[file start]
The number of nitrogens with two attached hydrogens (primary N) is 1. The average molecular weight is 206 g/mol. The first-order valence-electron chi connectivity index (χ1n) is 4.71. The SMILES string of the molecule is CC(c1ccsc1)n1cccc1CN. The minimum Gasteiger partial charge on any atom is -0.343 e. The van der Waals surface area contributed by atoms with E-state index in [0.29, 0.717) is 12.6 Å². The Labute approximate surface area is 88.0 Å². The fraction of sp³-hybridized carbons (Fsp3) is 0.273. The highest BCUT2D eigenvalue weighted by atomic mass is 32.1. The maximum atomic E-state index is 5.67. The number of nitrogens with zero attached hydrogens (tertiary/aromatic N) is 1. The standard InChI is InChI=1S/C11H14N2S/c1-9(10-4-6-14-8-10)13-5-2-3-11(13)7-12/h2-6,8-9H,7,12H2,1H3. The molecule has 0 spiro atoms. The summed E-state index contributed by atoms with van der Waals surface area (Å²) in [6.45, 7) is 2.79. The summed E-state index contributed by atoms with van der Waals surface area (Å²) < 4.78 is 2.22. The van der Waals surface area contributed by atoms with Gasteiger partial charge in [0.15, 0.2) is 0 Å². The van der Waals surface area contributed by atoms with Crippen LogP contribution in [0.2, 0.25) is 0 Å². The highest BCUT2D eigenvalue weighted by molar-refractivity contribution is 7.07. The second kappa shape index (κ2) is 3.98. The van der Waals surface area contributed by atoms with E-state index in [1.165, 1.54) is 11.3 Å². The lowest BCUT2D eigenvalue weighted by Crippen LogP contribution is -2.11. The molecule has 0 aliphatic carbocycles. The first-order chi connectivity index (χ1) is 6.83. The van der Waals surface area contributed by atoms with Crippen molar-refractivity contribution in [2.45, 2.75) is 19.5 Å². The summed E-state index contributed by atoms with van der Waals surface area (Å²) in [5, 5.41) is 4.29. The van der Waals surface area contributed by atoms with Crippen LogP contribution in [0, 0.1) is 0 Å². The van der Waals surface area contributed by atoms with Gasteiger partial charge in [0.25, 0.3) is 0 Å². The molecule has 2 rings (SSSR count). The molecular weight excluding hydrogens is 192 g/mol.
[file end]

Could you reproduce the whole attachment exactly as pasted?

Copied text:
The number of nitrogens with two attached hydrogens (primary N) is 1. The average molecular weight is 206 g/mol. The first-order valence-electron chi connectivity index (χ1n) is 4.71. The SMILES string of the molecule is CC(c1ccsc1)n1cccc1CN. The minimum Gasteiger partial charge on any atom is -0.343 e. The van der Waals surface area contributed by atoms with E-state index in [0.29, 0.717) is 12.6 Å². The Labute approximate surface area is 88.0 Å². The fraction of sp³-hybridized carbons (Fsp3) is 0.273. The highest BCUT2D eigenvalue weighted by atomic mass is 32.1. The maximum atomic E-state index is 5.67. The number of nitrogens with zero attached hydrogens (tertiary/aromatic N) is 1. The standard InChI is InChI=1S/C11H14N2S/c1-9(10-4-6-14-8-10)13-5-2-3-11(13)7-12/h2-6,8-9H,7,12H2,1H3. The molecule has 0 spiro atoms. The summed E-state index contributed by atoms with van der Waals surface area (Å²) in [6.45, 7) is 2.79. The summed E-state index contributed by atoms with van der Waals surface area (Å²) < 4.78 is 2.22. The van der Waals surface area contributed by atoms with Gasteiger partial charge in [0.15, 0.2) is 0 Å². The van der Waals surface area contributed by atoms with Crippen LogP contribution in [0.2, 0.25) is 0 Å². The highest BCUT2D eigenvalue weighted by molar-refractivity contribution is 7.07. The second kappa shape index (κ2) is 3.98. The van der Waals surface area contributed by atoms with E-state index in [1.165, 1.54) is 11.3 Å². The lowest BCUT2D eigenvalue weighted by Crippen LogP contribution is -2.11. The molecule has 0 aliphatic carbocycles. The first-order chi connectivity index (χ1) is 6.83. The van der Waals surface area contributed by atoms with Crippen molar-refractivity contribution in [2.45, 2.75) is 19.5 Å². The summed E-state index contributed by atoms with van der Waals surface area (Å²) in [5, 5.41) is 4.29. The van der Waals surface area contributed by atoms with Crippen LogP contribution in [0, 0.1) is 0 Å². The van der Waals surface area contributed by atoms with Gasteiger partial charge in [0.25, 0.3) is 0 Å². The molecule has 2 rings (SSSR count). The molecular weight excluding hydrogens is 192 g/mol.